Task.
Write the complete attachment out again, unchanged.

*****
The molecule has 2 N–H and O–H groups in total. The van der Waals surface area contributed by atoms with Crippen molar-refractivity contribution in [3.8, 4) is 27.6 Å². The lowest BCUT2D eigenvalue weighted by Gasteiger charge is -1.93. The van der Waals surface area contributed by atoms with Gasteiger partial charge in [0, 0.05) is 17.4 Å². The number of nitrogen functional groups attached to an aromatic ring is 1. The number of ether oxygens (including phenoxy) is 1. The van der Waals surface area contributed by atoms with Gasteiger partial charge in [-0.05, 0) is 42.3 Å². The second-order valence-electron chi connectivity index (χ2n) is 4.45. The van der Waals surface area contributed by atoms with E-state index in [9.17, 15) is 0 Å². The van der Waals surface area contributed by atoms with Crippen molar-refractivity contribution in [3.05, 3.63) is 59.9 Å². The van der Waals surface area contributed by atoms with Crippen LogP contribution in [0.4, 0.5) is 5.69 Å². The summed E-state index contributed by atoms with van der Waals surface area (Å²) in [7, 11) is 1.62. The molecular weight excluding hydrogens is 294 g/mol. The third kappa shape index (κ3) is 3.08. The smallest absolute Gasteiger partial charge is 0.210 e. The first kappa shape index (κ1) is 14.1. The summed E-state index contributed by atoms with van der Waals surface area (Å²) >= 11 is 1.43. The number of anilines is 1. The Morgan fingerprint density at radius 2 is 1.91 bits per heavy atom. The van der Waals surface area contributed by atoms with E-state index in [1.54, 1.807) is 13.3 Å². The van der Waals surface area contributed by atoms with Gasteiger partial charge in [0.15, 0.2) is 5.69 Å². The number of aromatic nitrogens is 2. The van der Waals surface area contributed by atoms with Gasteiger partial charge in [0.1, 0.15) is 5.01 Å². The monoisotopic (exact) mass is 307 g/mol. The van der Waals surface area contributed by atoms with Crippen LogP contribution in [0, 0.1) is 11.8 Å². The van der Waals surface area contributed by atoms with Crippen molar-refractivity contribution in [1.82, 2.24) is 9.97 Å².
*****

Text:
The molecule has 2 N–H and O–H groups in total. The van der Waals surface area contributed by atoms with Crippen molar-refractivity contribution in [3.8, 4) is 27.6 Å². The lowest BCUT2D eigenvalue weighted by Gasteiger charge is -1.93. The van der Waals surface area contributed by atoms with Gasteiger partial charge in [0, 0.05) is 17.4 Å². The number of nitrogen functional groups attached to an aromatic ring is 1. The number of ether oxygens (including phenoxy) is 1. The van der Waals surface area contributed by atoms with Gasteiger partial charge in [-0.05, 0) is 42.3 Å². The second-order valence-electron chi connectivity index (χ2n) is 4.45. The van der Waals surface area contributed by atoms with E-state index in [9.17, 15) is 0 Å². The van der Waals surface area contributed by atoms with Crippen molar-refractivity contribution in [3.05, 3.63) is 59.9 Å². The van der Waals surface area contributed by atoms with Crippen LogP contribution in [0.4, 0.5) is 5.69 Å². The summed E-state index contributed by atoms with van der Waals surface area (Å²) in [7, 11) is 1.62. The molecular weight excluding hydrogens is 294 g/mol. The third kappa shape index (κ3) is 3.08. The smallest absolute Gasteiger partial charge is 0.210 e. The first kappa shape index (κ1) is 14.1. The summed E-state index contributed by atoms with van der Waals surface area (Å²) >= 11 is 1.43. The number of anilines is 1. The Morgan fingerprint density at radius 2 is 1.91 bits per heavy atom. The van der Waals surface area contributed by atoms with E-state index in [1.54, 1.807) is 13.3 Å². The van der Waals surface area contributed by atoms with Gasteiger partial charge in [0.15, 0.2) is 5.69 Å². The number of aromatic nitrogens is 2. The van der Waals surface area contributed by atoms with Gasteiger partial charge in [0.1, 0.15) is 5.01 Å². The monoisotopic (exact) mass is 307 g/mol. The van der Waals surface area contributed by atoms with Crippen LogP contribution in [0, 0.1) is 11.8 Å². The van der Waals surface area contributed by atoms with Crippen molar-refractivity contribution in [1.82, 2.24) is 9.97 Å².